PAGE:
The millenial impact research has illuminated a much more caring generation than generally believed, one that is complex in their depth of passion toward causes. http://www.themillennialimpact.com/about
The ongoing debate about ‘generation wars’ will never stop, but here’s an interesting take on this from Slate Magazine, which claims that research on generations is flawed.
Statements like “baby boomers are selfish” and “millennials are narcissists” abound, but where is the science to support this, it asks. While they acknowledge that times change and people do, they reject the idea that distinct generations capture and represent these changes.
The author then goes on to debunk common generational tropes, e.g. that millennials are less satisfied in their jobs, that national pride shows differences between generations, and show that statistically these are incorrect.
He goes further to suggest that we should focus more on ‘why’ groups of people are different, and stop using generational labels, in part because they reinforce a fallacious 20 year boundary.
My response: the essence of generational theory is that people are influenced by external events during their formative years. I haven’t seen anyone debunk that. What naturally follows is that groups of people who share those influences because they grew up during a similar time, will be influenced in similar ways. People are still different, and are a product of nature and nurture in different measures. It’s important to remember that.
The danger in applying these principles is that it’s very easy to put labels on people and draw hard generational boundaries. That is no different to any taxonomy – proponents of the Myers Briggs Type Indicator (MBTI) will not suggest there are exactly 16 types of people.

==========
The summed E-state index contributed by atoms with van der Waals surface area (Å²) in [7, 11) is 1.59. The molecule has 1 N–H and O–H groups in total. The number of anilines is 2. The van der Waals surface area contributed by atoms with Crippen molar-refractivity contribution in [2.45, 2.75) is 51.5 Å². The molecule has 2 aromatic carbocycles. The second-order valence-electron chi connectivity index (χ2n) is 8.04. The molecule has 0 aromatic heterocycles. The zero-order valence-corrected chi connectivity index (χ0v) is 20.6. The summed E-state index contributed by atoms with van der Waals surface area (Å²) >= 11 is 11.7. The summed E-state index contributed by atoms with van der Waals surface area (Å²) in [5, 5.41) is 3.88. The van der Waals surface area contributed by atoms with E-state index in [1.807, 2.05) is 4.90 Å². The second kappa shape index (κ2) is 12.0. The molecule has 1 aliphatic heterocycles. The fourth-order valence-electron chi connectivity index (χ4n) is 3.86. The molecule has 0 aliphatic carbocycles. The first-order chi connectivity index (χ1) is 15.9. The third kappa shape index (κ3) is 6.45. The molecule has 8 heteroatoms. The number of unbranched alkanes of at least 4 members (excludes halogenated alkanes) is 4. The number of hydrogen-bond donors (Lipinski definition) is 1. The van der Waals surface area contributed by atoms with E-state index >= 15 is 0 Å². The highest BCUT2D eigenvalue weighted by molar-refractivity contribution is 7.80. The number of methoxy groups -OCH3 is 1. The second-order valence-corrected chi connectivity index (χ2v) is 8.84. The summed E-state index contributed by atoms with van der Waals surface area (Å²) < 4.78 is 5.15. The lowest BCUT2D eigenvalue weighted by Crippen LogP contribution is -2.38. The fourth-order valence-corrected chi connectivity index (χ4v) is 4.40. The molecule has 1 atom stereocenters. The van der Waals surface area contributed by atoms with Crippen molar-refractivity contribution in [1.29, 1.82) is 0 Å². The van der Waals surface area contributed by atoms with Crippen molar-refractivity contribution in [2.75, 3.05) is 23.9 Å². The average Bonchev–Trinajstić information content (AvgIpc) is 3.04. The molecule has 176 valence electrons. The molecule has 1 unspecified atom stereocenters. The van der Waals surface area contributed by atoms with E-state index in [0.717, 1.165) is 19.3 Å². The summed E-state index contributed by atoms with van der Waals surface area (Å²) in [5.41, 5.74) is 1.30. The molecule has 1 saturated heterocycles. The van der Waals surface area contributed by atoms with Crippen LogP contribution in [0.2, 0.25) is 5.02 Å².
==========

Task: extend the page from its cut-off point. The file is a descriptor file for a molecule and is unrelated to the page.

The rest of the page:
In addition, there are some things where generational differences are significant, and others where they are not. You are far more likely to read about sensationalist labels (selfish, narcissist) than the more meaningful ones (political beliefs).
The question really should be: how are models like this useful? The answer is that by acknowledging differences and some of the causes of difference, we are better able to bridge those differences.
Consider This: In your family, do you often apply generational labels and stereotypes? Next time you do, think a little deeper about whether the labels themselves provide any value, and instead, think about how to recognise difference as a way to build better intergenerational connections.
Actionable Generational Wealth Succession
For more in-depth, thought-provoking discussion points and further commentary on family and business conflict resolution, access my Familosophy newsletter archives: www.transitionbook.co/member-area/
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